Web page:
"The greatest Indian cook in Britain"Jay Rayner "The Observer"
"Cook with love. Love your cooking" Gita Mistry

Sunday, 25 March 2012

Paddy Thai - St. Patrick's Day in Bangkok

On Burns Night I wrote about Burns Night in Bradford ("Burns Night Bradford Style").  On St David's Day I wrote about Llarregub (get it? Oh never mind). And last Saturday on St Patrick's day my thoughts turned to Erin from Bangkok.

Now they celebrate St Patrick's day in Belfast and Ballymena and of course Boston in the USA but I had not expected anything in Bangkok. I was in for a surprise.  I gather there had been a parade but it was so damned hot that I stayed in the bar.

A lot of beer was sunk that night but even more pad thai. What's pad thai? An Irishman who has spent too long in the sun?  Not exactly.  It's this.

And here's how to make it:

Serves 1 to 2:

100 gm of dry rice noodles, pre-soaked in warn water until soft
5 medium sized prawns peeled and de-veined
2 table spoons of vegetable oil (NB never use olive oil or sesame oil in Thai cooking)
25 gm of chopped chives or spring onions
1 table spoon of palm sugar (palm sugar is from coconut trees or jaggery or even at a push brown sugar)
2 tea spoons of fish sauce
1 egg
50 gm of raw bean sprouts
1 table spoon of finely chopped garlic (or garlic paste)
60 gm of firm tofu cut into strips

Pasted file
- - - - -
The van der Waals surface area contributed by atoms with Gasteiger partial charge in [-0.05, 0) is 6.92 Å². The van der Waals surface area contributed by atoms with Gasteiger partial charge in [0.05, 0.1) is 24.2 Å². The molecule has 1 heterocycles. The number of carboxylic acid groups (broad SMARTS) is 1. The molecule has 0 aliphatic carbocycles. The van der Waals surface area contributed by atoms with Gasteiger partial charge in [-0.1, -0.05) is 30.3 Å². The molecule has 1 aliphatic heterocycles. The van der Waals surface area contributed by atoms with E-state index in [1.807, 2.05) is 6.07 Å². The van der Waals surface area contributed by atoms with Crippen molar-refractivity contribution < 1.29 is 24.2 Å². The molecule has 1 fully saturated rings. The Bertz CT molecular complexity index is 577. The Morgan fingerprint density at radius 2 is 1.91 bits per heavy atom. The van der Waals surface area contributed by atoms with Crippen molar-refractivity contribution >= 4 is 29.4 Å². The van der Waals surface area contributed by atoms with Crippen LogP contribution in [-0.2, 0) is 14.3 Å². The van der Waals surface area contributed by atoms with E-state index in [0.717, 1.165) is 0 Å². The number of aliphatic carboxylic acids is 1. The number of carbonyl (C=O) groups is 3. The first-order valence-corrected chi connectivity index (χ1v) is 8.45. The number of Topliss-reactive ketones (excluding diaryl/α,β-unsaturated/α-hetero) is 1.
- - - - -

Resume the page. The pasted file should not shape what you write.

1 table spoon of tamarind paste or white vinegar
1 table spoon of pickled white radish finely chopped or pickled cabbage
1 table spoon of ground roasted peanuts or cashew nuts (take your pick)
1/2 tea spoon of dry red chilli powder


1. Heat oil, add garlic and fry.
2. Add prawns, tofu, bean sprouts, chives and stir vigorously (and  I mean vigorously!) and keep stirring until prawns are cooked.
3.  Add the egg and keep stirring as with scrambled egg.
4.  Add noodles, add seasoning (fish sauce, palm sugar, roasted nuts, red chilli powder, tamarind paste and radish or cabbage) while still stirring vigorously.
5.  When noodles are soft and translucent switch off the heat.
6.  Garnish with ground peanuts and chilli powder.

Serve with fresh vegetables.                                                                                                                                                                           
If you have had a jar or 4 on Paddy's day the vendor will cut up your noodles for you.  Why? Well imagine Mick or Seamus manipulating noddles with Thai eating utensils on a skinful.

Talking of which it is very bad manners to insert a fork directly into your mouth in Thailand.   You are supposed to use the fork to gather the food in your spoon.  Just so as you know.

No comments:

Post a Comment